Academic journal article Agricultural and Resource Economics Review

Economic Science and Public Policy

Academic journal article Agricultural and Resource Economics Review

Economic Science and Public Policy

Article excerpt

In this article, research on the application of science to policy issues is reviewed and applied to economic science. Economists who want their professionally credentialed economic research to have an impact on public policy are advised to consult with policy decision-makers in framing their research questions and throughout the research process, thus assuring that the resulting findings will be relevant. A minimal degree of bias in framing, conducting, and presenting research complements a high degree of relevance for the results, allowing economic research to make a difference.

Key Words: decision-making, policy relevant, research

Soon after he took office (on March 9, 2009], President Obama issued a memorandum on scientific integrity that opened with a statement reflecting the importance he places on science in the policy process:

Science and the scientific process must inform and guide decisions of my administration on a wide range of issues, including improvement of public health, protection of the environment, increased efficiency in the use of energy and other resources, mitigation of the threat of climate change, and protection of national security.

This and similar statements by the president and his cabinet members have given hope to anyone who wants her research to be policy-relevant. These statements invite science-biological, physical, social, and statistical science, genomics, informatics, economics, climatology, hydrology, phytopathology, and more-to truly inform policy decisions. In this article, I explore how food, agricultural, and resource economists might best take advantage of these opportunities.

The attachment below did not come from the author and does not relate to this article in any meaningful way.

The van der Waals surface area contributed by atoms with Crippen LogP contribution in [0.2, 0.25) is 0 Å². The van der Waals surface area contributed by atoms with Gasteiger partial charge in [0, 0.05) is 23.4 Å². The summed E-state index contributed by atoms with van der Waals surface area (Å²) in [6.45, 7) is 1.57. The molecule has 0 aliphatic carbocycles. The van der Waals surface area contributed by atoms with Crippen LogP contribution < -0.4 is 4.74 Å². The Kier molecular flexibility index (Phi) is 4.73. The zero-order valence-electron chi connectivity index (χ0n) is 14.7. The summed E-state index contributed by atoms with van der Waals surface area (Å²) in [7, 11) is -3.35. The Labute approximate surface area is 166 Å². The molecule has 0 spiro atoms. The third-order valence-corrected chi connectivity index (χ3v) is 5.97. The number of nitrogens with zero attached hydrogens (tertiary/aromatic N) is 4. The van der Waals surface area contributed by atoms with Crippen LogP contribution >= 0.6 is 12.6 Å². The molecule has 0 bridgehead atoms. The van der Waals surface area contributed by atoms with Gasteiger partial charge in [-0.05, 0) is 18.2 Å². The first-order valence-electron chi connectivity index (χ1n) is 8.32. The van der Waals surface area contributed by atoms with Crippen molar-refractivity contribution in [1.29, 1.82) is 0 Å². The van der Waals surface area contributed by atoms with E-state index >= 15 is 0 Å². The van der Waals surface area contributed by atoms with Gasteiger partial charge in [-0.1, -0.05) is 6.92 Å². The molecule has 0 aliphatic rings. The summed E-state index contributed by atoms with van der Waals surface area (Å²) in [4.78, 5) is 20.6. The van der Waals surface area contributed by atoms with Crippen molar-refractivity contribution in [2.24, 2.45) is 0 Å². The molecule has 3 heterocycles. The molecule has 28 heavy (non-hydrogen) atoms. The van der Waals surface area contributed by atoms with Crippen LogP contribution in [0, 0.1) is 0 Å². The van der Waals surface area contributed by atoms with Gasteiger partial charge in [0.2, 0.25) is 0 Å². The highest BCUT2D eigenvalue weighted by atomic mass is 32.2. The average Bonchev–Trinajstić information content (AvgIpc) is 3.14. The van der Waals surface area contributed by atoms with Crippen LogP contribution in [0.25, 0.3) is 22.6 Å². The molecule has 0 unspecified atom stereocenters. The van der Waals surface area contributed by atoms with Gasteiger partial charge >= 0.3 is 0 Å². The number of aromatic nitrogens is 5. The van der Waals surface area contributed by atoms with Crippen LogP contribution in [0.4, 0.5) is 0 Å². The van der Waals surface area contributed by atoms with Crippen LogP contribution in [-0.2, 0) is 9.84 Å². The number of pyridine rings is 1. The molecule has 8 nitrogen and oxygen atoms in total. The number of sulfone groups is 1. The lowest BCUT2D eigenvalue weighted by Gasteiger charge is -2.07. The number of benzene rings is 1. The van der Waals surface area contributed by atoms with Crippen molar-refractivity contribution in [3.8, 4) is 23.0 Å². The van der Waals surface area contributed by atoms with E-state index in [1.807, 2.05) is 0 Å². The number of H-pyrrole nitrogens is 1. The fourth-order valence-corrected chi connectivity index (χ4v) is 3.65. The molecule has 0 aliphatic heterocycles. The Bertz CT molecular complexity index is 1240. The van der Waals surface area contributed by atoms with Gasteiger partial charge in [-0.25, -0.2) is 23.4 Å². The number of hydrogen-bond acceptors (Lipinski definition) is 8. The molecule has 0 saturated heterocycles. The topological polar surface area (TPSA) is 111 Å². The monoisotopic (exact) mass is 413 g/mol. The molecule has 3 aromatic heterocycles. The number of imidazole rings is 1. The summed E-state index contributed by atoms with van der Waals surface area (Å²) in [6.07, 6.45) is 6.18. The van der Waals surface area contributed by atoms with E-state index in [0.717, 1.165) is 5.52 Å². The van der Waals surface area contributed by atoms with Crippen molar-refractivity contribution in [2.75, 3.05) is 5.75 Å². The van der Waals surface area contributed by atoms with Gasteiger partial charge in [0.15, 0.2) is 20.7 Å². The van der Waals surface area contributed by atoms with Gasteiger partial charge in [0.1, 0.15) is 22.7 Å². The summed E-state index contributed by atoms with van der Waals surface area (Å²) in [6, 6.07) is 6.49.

I approach this subject with an upfront admission that production of policy-relevant economic science is extremely difficult. The institution of science prides itself on "arms length" objectivity, peer review, skepticism, and acknowledgement of uncertainty whereas policies arise from interested parties' messy negotiations, often on a timescale that precludes what economists would independently define as adequate to conduct deliberative research. Still, the reasoned merger of scientific and policy processes while retaining the principles that underlie each can yield powerful solutions to "wicked" problems.1

Policy-related versus Policy-relevant Science

I think that most economists, if asked, could relate their research to a policy issue, great or small. Adaptation to climate change, for example, could be informed by basic research on the economic factors that are necessary and sufficient for society to gain from adaptive behavior. But is research that can be associated with a policy issue necessarily policy-relevant? Research that has great potential for usefulness in policy decision-making is not likely to be policy-relevant if its production adheres to the conceptually described "linear model" of science.

The linear model, popular since Vannevar Bush's (1945] landmark report, Science: The Endless Frontier, suggests that basic research is the font of knowledge from which innovation arises after sequential transformations of basic findings into practical applications. In this representation, research findings are disseminated on a silver platter as "truth" to people who can put that truth into a technological or policy context. There is a major problem with this approach-sometimes there is no one there to accept the platter.

For example, a common policy analysis from economists will select multiple approaches (e.g., regulation, taxation, and subsidies] to deal with a real policy problem (e.g., a need to reduce nitrogen runoff in a water system]. Using data from actual cost schedules and simulations of nitrogen runoff from various intensities of each policy approach, the economist can determine the most economically efficient approach and the optimal amount of nitrogen runoff from an efficiency standpoint. This typical research frame yields results that are insightful, highly credible professionally, and well meaning in the policy context but that avoid the reality of the messy processes involved in agri- environmental policy decision-making. …

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